This toolkit is geared toward health care teams who have a basis of quality improvement and teamwork training with embedded coaches in their clinical area. Many of the strategies we describe can be used in a variety of clinical settings, although this project focused on the Pediatric Intensive Care Unit (PICU) at N.C. Children’s Hospital, which is part of University of North Carolina Health Care.
How to Use the Toolkit
The toolkit is organized into four main topics: managing the program, eliminating hospital-acquired infections, improving communication systems, and partnering with families. Within each topic, we have sections for 1) implementation, 2) results and lessons learned, and 3) tools. The Implementation sections describe strategies and changes that were implemented in the PICU with varying degrees of success in order for you to replicate an idea or use it as a jumping off point for your own new ideas. The Results & Lessons Learned sections include our successes and challenges in order to give your team some guidance about what might work more easily, what might be more challenging, and the risks to look out for. All tools can be downloaded and adapted for your own use.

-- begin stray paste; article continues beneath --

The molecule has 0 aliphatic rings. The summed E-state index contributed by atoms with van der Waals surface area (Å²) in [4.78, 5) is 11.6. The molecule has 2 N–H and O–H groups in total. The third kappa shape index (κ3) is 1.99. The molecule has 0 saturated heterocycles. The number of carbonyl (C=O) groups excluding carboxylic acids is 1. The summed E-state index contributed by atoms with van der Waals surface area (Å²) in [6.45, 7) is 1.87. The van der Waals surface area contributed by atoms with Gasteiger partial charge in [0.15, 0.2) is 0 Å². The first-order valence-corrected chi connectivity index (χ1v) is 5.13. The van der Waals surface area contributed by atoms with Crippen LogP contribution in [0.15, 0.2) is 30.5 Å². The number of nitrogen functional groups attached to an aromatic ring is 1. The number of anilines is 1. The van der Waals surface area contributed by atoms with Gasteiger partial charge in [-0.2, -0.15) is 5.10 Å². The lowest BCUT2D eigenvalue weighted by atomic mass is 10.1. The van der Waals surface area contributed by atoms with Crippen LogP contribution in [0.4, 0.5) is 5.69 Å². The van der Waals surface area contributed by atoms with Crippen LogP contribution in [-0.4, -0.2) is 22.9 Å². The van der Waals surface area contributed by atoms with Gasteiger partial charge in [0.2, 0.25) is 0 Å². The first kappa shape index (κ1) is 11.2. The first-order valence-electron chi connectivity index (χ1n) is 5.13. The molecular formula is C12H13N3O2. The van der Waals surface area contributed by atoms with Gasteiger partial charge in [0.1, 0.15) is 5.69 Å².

The Improving Pediatric Critical Care (IPCC) program was formed in 2009 through a partnership between N.C. Children's Center for Clinical Excellence and UNC Dance Marathon. The aim of the IPCC program was to create a coordinated approach for improving the quality and safety of care for critically ill pediatric patients at N.C. Children’s Hospital. For two years, UNC Dance Marathon provided grant funding to support a core team who worked with PICU staff to develop the program management approach. The quality and safety efforts focused on eliminating hospital-acquired infections, improving communication systems, and partnering with families. This toolkit is comprised of existing tools that were refined as well as new tools developed during the grant funding period.
To download the entire toolkit in PDF format, click here.
For more information, please contact Tina Schade Willis, MD.